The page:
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Tag: Religion

Easter gardens and Christmas trees

By Fridus Steijlen – In Ambon, Fridus Steijlen observed Taman Paskah, public religious displays commemorating Easter, with symbolic crosses and caves. These were contrasted with secular Christmas decorations, subtly blending Christian and local traditions. As Easter approaches, religious symbols replace Christmas ones, reflecting the community’s deep Christian faith and the social significance of these holidays.

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Religion has left the hospital: the uneasy silence of professionalization

By Peter Versteeg – Have you ever wondered why something happened to you? I hope you haven’t because this question often arises when people are faced with something really serious, such as a severe illness or a traumatic event. But what is the nature of this “why” question? Does it seek a philosophical answer or is it an emotional outburst that cannot be answered?


Rethinking difference: Muslim and Christian lives in comparative perspective

Image credit: David Evers, Flickr, Creative Commons. By Daan Beekers, Hansjörg Dilger and Daniel Nilsson DeHanas. In recent decades, the anthropology of religion has produced detailed and diverse insights into the experience of religious groups…

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Islam Nusantara: Conferentie over een vreedzame Islam.

WhatsApp Image 2017-03-28 at 00.14.59Door Freek Colombijn. Van 27-29 maart vond in Nederland de “1st Biennial International Conference on Moderate Islam in Indonesia” plaats. De conferentie was georganiseerd door de Nederlandse afdeling van Nahdlatul Ulama (NU). NU is een traditionele, Soennitische beweging in Indonesië, die claimt 40-90 miljoen leden te hebben (de cijfers verschillen nogal). De eerste dag vond plaats op de Vrije Universiteit, waarna de conferentie zich verplaatste naar Den Haag, Leiden en Badhoevedorp.

De conferentie was deels een interne NU aangelegenheid, maar had vooral op de eerste dag een duidelijke boodschap aan de buitenwereld. De Islam is groter dan het Midden-Oosten en, sterker, de meeste Moslims komen niet uit de Arabische wereld. De Indonesische Islam, of Islam Nusantara, is een tolerante, niet-gewelddadige Islam.

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Aesthetics or Ethnography? Notes on the Amsterdam Anthropology Lecture Series (AALS)

Photography by Omar, one of Termeer’s respondents

By Matthias Teeuwen            When one thinks of a Muslim artist in the Netherlands one naturally thinks of someone who, with his or her art, tries to address issues of integration, tensions between Islam and secularism or the clash between Islamic and western society. Because that is what art by Muslims in the Netherlands is supposed to be about. Right?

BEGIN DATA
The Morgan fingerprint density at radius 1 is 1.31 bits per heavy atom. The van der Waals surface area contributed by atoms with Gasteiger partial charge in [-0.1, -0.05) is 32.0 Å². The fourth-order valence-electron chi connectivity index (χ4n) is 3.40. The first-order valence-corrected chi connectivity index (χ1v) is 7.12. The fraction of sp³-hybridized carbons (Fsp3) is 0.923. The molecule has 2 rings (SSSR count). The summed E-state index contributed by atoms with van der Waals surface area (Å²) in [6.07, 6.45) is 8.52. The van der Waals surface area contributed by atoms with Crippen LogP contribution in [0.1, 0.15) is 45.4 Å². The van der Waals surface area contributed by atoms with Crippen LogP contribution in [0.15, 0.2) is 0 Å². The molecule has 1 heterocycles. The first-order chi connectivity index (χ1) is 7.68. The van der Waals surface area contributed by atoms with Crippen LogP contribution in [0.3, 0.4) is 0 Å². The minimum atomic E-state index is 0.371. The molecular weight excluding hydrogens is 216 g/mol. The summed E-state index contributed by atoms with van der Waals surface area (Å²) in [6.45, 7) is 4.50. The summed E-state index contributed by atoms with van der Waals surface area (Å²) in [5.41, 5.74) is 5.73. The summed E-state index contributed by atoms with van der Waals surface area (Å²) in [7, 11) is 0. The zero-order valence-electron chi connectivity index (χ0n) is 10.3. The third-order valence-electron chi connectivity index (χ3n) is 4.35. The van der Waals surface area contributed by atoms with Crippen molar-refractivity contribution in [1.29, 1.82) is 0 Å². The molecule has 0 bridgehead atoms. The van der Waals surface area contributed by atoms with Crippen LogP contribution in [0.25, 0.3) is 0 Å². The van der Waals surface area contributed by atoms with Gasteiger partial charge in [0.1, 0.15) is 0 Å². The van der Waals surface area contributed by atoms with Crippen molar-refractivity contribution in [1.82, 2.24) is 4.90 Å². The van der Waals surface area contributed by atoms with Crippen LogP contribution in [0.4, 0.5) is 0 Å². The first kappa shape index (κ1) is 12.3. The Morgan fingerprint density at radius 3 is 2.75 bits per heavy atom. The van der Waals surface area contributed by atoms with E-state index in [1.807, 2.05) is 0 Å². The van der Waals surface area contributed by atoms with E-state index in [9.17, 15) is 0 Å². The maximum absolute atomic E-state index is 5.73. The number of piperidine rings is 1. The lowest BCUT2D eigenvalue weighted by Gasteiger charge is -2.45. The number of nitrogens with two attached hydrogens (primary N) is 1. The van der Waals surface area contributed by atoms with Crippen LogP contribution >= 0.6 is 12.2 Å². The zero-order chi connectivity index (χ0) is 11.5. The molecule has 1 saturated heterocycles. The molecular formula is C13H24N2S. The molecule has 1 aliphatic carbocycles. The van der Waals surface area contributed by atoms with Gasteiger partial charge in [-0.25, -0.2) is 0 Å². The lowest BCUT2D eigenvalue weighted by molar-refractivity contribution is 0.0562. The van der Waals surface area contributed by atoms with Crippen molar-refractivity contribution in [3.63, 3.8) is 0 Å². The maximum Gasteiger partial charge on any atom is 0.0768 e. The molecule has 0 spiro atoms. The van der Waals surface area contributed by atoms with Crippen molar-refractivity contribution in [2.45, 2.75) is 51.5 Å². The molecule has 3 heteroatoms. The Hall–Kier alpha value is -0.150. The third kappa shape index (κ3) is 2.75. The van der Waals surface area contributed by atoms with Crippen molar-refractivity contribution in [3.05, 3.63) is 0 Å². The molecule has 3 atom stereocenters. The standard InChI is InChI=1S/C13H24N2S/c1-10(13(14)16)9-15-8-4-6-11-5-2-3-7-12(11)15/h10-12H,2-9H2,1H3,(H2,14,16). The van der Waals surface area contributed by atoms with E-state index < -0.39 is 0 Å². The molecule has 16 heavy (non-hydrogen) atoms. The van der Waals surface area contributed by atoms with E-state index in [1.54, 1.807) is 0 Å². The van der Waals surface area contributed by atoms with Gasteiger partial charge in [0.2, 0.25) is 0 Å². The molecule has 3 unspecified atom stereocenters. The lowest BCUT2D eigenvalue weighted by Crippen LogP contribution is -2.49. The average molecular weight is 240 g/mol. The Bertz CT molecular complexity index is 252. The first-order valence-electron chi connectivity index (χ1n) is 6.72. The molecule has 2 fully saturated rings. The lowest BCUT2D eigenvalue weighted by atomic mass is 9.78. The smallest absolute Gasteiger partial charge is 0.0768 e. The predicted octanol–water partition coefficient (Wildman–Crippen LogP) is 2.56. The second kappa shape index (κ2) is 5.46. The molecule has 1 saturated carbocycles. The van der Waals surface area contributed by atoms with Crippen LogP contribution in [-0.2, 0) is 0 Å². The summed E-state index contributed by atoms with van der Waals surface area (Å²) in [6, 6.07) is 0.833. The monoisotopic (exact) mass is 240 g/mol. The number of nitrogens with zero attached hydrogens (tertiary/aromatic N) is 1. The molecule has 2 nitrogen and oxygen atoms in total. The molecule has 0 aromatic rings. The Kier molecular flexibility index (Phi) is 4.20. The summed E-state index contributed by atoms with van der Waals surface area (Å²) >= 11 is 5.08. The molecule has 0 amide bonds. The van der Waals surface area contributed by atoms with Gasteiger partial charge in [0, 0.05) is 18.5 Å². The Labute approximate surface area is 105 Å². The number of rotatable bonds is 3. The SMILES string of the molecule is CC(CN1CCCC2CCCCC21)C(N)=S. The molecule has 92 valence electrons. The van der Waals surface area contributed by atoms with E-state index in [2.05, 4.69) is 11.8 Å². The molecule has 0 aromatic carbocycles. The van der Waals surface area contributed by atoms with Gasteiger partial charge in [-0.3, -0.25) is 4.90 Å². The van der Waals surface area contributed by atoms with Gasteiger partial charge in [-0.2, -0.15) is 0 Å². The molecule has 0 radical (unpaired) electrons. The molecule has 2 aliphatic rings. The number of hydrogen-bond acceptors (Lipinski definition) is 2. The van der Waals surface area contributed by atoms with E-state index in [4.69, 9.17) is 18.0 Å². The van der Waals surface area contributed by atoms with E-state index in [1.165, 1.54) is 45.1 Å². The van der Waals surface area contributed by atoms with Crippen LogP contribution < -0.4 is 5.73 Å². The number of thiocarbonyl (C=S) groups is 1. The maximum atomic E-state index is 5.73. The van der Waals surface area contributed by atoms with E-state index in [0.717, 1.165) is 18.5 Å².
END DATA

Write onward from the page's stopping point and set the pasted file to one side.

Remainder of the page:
In last week’s AALS lecture Dr. Bregje Termeer came to talk to us about her dissertation research on artistic strategies of young Muslim artists living in the Netherlands. What she discovered was that these artists did not subscribe to the definition of what art by Muslims is supposed to be. These artists were, as Termeer called it, ‘disengaging culturalism’.

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What war? Whose war?

Internal changes must come about. © Cindy Cornett Seigle, via creative commons.

By Thijl Sunier            The day after the attacks in Paris, the French President François Hollande declared war to Islamic State. In the Netherlands, Prime Minister Mark Rutte also declared that ‘we are now at war’. Not with Islam, he added.

What bewilders me is that these declarations suggest that we are only now dragged into a conflict we supposedly have no part in. Baffling and indeed cynical. The Taliban, al Qaeda and Islamic State are monsters that the West and Russia have co-created in a decades-long struggle for power, influence and resources. This war has already started a long time ago at the cost of many thousands of innocent victims primarily in the region itself and the West has been involved in this right from the beginning.


The here-and-now-after is online: death and afterlife in virtual gaming worlds

“EVE is real. It’s as real as real life,” says a player of the online science fiction game EVE Online on a forum. “I can’t wait until there is technology with which I can upload myself and live in the universe of EVE forever, ” he reflected.

Tarmak Spurgeon, one of the author’s characters in EVE Online.

By Peter Versteeg    The virtual world as hereafter. Except as a space in which the impossible can happen and players can master dragons or conquer solar systems, the virtual reality of the ‘massively multiplayer online’ game (MMO) touches our imagination of eternity. It is the experience of virtuality itself that evokes images of the never-ending. Against that background people reflect upon the possibility to live on virtually, after death.

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